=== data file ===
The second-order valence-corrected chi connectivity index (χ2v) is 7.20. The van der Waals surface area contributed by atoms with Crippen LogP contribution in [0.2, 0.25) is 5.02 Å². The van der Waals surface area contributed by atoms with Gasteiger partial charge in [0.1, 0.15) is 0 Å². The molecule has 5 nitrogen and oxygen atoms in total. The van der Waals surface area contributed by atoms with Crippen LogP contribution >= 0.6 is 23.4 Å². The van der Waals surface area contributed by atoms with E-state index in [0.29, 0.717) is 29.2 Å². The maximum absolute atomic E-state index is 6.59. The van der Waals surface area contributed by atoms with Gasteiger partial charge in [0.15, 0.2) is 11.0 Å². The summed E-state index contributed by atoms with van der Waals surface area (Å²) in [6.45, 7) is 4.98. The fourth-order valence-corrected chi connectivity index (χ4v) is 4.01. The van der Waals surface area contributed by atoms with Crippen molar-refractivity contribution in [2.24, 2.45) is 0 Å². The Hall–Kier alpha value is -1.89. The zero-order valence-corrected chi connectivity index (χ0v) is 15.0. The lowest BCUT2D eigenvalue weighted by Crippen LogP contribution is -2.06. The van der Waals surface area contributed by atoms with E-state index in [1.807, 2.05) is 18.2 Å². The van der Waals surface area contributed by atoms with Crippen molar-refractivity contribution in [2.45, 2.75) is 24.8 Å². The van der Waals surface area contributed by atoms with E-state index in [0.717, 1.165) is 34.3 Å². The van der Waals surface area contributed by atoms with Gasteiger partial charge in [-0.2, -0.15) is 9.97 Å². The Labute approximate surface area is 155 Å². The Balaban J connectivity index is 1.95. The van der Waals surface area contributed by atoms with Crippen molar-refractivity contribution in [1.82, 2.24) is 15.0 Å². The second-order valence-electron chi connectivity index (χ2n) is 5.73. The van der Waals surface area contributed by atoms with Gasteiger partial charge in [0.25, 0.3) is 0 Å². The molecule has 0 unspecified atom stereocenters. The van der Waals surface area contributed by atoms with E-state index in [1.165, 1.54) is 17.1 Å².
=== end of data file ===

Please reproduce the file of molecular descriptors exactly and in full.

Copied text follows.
The second-order valence-corrected chi connectivity index (χ2v) is 7.20. The van der Waals surface area contributed by atoms with Crippen LogP contribution in [0.2, 0.25) is 5.02 Å². The van der Waals surface area contributed by atoms with Gasteiger partial charge in [0.1, 0.15) is 0 Å². The molecule has 5 nitrogen and oxygen atoms in total. The van der Waals surface area contributed by atoms with Crippen LogP contribution >= 0.6 is 23.4 Å². The van der Waals surface area contributed by atoms with E-state index in [0.29, 0.717) is 29.2 Å². The maximum absolute atomic E-state index is 6.59. The van der Waals surface area contributed by atoms with Gasteiger partial charge in [0.15, 0.2) is 11.0 Å². The summed E-state index contributed by atoms with van der Waals surface area (Å²) in [6.45, 7) is 4.98. The fourth-order valence-corrected chi connectivity index (χ4v) is 4.01. The van der Waals surface area contributed by atoms with Crippen molar-refractivity contribution in [2.24, 2.45) is 0 Å². The Hall–Kier alpha value is -1.89. The zero-order valence-corrected chi connectivity index (χ0v) is 15.0. The lowest BCUT2D eigenvalue weighted by Crippen LogP contribution is -2.06. The van der Waals surface area contributed by atoms with E-state index in [1.807, 2.05) is 18.2 Å². The van der Waals surface area contributed by atoms with Crippen molar-refractivity contribution in [2.45, 2.75) is 24.8 Å². The van der Waals surface area contributed by atoms with E-state index in [0.717, 1.165) is 34.3 Å². The van der Waals surface area contributed by atoms with Gasteiger partial charge in [-0.2, -0.15) is 9.97 Å². The Labute approximate surface area is 155 Å². The Balaban J connectivity index is 1.95. The van der Waals surface area contributed by atoms with Crippen molar-refractivity contribution in [1.82, 2.24) is 15.0 Å². The second-order valence-electron chi connectivity index (χ2n) is 5.73. The van der Waals surface area contributed by atoms with Gasteiger partial charge in [0.25, 0.3) is 0 Å². The molecule has 0 unspecified atom stereocenters. The van der Waals surface area contributed by atoms with E-state index in [1.165, 1.54) is 17.1 Å².